4. Your sunniest room on that first warm spring day.
The one that helps you forget winter and gives you hope for the summer. Fling all the windows open, and let the breeze flow through carrying with it the scent of mossy grass cuttings and singing birds.

5. Summer I.
There is a whole category of books that exists expressly for being read like this: Outside, by water. Maybe it's a pool or maybe it's the beach (I prefer the latter provided there is someone to bring you a drink). There should be a table nearby to hold your drink, which must be cold, filled with ice and sweating fiercely. The book should be something light and sexy, a bit silly. The kind of book you can read in between quick naps or dips in the water. Disposable, too, so that you don't care about the sand getting stuck in the creases, or the droplets of water and coconut-scented fingerprints marring the pages. When you finish it, leave it behind for a random stranger to find.

6. Summer II.
This one is best after a day out--maybe at work, or maybe just exploring. Either way, you're hot and tired so you come home and walk straight into the shower, letting the water run as cold as you can handle. The AC should be on--you need the room frigid because outside it feels like a hundred and the humidity is thick. Slip into something breezy and collapse on the bed (which should have been made-- the sheets pulled tight and the pillows arranged perfectly.) You might have plans later, but for a while it should be just this book, this chilly room, and the afternoon light streaming in through the window.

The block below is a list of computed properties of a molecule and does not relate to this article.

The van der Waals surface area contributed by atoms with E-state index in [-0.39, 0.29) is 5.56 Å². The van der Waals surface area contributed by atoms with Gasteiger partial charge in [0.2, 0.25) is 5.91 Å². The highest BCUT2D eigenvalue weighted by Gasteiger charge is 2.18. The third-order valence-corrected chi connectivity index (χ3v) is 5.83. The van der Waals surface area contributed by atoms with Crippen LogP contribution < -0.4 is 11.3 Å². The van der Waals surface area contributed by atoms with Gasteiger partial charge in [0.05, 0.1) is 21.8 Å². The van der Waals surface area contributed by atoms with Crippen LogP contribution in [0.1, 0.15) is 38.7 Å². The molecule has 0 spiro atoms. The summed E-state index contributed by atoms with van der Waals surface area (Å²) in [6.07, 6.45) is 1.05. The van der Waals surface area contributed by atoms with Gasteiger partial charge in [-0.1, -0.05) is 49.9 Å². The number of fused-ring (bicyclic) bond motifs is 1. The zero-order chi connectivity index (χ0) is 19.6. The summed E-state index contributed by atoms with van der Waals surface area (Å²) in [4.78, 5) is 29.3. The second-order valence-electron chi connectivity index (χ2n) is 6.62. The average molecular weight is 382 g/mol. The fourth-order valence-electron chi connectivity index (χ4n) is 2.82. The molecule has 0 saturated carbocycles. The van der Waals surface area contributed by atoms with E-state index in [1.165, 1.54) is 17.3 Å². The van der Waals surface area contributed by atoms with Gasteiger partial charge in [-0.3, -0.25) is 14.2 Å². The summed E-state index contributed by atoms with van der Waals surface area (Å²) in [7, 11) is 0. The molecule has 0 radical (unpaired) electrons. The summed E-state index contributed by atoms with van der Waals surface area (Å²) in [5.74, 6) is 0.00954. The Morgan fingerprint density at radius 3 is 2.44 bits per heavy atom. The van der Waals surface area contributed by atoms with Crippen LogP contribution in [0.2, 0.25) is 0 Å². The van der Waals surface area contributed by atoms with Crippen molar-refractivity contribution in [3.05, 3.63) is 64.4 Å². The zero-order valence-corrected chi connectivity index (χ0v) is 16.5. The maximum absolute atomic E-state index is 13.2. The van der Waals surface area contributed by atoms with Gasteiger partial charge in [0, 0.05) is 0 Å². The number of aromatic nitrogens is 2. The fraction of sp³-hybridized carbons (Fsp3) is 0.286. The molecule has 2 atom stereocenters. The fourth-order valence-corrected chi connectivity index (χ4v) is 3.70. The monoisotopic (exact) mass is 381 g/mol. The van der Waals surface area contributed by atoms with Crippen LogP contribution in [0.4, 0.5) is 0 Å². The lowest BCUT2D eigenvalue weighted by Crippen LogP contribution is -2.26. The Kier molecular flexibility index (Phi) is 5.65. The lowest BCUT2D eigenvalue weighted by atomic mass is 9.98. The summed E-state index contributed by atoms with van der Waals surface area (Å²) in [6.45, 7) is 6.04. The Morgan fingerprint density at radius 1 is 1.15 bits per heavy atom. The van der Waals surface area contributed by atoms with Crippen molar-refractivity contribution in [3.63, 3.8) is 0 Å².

7. In bed.
Turn the computer off. Or the iPad or your phone or anything that lights up or beeps or demands attention. Most of the lights should be off (except the one you need to read), and the only sound should be the pages that turn. Teeth brushed, face washed, dishes put away. Everything that had to be done has already been done (or you've accepted that it just won't be.) This isn't the time for a new book; you want something you've already read or you're already deep into so you can get right into it. Maybe you'll read for a few pages, or maybe it'll grab you and you'll stay up all night. Your body knows what you need; let it guide you.


Vegan Asparagus & Watercress Soup

The trees outside my living room window are frosted with bits of ice and snow, but the calendar says that it's officially spring and I think that's what really matters.

I'm ready for it. I'm ready for the flowers to start shooting out of the ground, and for tiny green buds to perk out of tree branches. I love my winter coat (I got a really great one this year), but I will love tucking it away in the closet even more.

We spent several days in New Orleans earlier this month, and I'm off to Miami in a couple weeks, and it's like my mind has just totally shifted. I've been buying spring dresses and new shoes and gravitating toward everything pink and light and sunny.